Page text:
Despite the danger, these women persevered.

African American women’s leadership is compassionate and loving. When Mamie Till Bradley, the mother of slain teenager Emmett Till, expressed sympathy and love for the children of those who killed her son, she spoke passionately and eloquently about the values of redemption, forgiveness and peace. Bradley’s choice to display the mutilated body of her son was a bold move of adaptive leadership. Forgiveness, as exemplified by Bradley—as well as by both Martin Luther King and Coretta Scott King—is assertive and powerful. Those extending forgiveness exhibit moral authority and grace.

In The Bone and Sinew of the Race, Carole Marks writes of the “heroic sacrifice” of Black women household workers. Whether sharecroppers like Fannie Lou Hamer or professionals like teacher Jo Ann Robinson, Black women have borne burdens, been committed activists and dreamed worlds where others might have opportunities that they themselves might not enjoy.

My mother was one of these women.

An extraordinarily intelligent, talented and beautiful woman, she spent much of her life—from the 1940s to the 1960s—working as a maid in households or motels. Her migration to Erie, Pennsylvania, in the mid-1940s—where I was born in 1946—had taken a circuitous path from a small town in Arkansas. Her formal education was cut short because the closest high school that Blacks could attend was in Little Rock, one hundred miles away.

Outside of her work life, my mother—like many other Black women of her era—was an elegant, refined person of great vision who was viewed as a leader in the community. She personified a “servant leader.” She was active in supporting neighbors in need and in our s chools—which our family essentially integrated. As a community leader, my mother created an informal network to assist our neighbors in obtaining food and other basic necessities, purchasing or bartering for food and then giving it to those in greater need than our immediate family.

She was not a part of any formal organization. Partly because we were poor, my mother was not invited to be part of women’s social clubs. She was not active in church either. My mother deemed church hypocritical and too formal. She also knew that there was something wrong with an institution that elevated men while the women did much of the work. Society was not yet using words such as “patriarchal” or “sexist,” but she clearly understood power dynamics between the sexes and did her best to change those dynamics or to work around them when change was not yet possible.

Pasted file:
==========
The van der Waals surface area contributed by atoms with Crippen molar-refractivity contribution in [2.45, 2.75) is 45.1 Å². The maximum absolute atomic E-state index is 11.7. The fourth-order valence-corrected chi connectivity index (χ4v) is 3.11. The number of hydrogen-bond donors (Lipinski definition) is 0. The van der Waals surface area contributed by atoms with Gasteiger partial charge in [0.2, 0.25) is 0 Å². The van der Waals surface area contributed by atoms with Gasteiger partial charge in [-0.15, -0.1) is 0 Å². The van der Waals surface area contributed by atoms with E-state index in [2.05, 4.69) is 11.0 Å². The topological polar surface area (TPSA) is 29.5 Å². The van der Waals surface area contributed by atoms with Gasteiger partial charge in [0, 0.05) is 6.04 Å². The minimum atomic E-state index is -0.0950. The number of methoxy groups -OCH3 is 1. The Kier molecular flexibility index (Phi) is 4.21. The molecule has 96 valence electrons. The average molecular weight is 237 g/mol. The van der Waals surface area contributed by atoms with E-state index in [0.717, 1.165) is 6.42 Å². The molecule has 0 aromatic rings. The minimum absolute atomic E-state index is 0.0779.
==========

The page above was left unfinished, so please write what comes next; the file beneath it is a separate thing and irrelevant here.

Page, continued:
I withdrew from Howard University in my sophomore year and became involved in the civil rights movement in 1966, working primarily in Virginia and Tennessee, with some activities in Mississippi, Georgia, Alabama and Arkansas. My mother bought me a car to use, stretching far beyond her means to give me a better car than she had ever owned. She had to take on additional work to pay for that extraordinary gift. Although she disagreed with my decision to withdraw from Howard University—a monumental choice, given that I attended on a full academic scholarship and we both believed in the power of education to transform lives—she was still determined to help me and the Movement, in any way she could. She was committed to change and sacrificed to make it happen.

While working in Washington, D.C., I enrolled in Antioch College to complete my undergraduate degree. Earning that degree was the fulfillment of the unspoken sacred oath I made to my mother.

My book, Lighting the Fires of Freedom: African American Women in the Civil Rights Movement, and my doctoral research grew out of my passion to honor the lives of African American women leaders as I have honored my mother, by presenting their stories of courage and purpose—in their own words. I am extraordinarily pleased that they allowed me to keep their lyricism, cadences and colloquialisms intact. These are real people, sharing real lives.

Like my mother, the women I profile in Lighting the Fires recognized and analyzed the role of race in American society and set out to make a difference. They did not seek fame or fortune—they sought a more just world for themselves and their families.

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Janet Dewart Bell is a social justice activist with a doctorate in leadership and change from Antioch University. She founded the Derrick Bell Lecture on Race in American Society series at the New York University School of Law. An award-winning television and radio producer, she lives in New York City.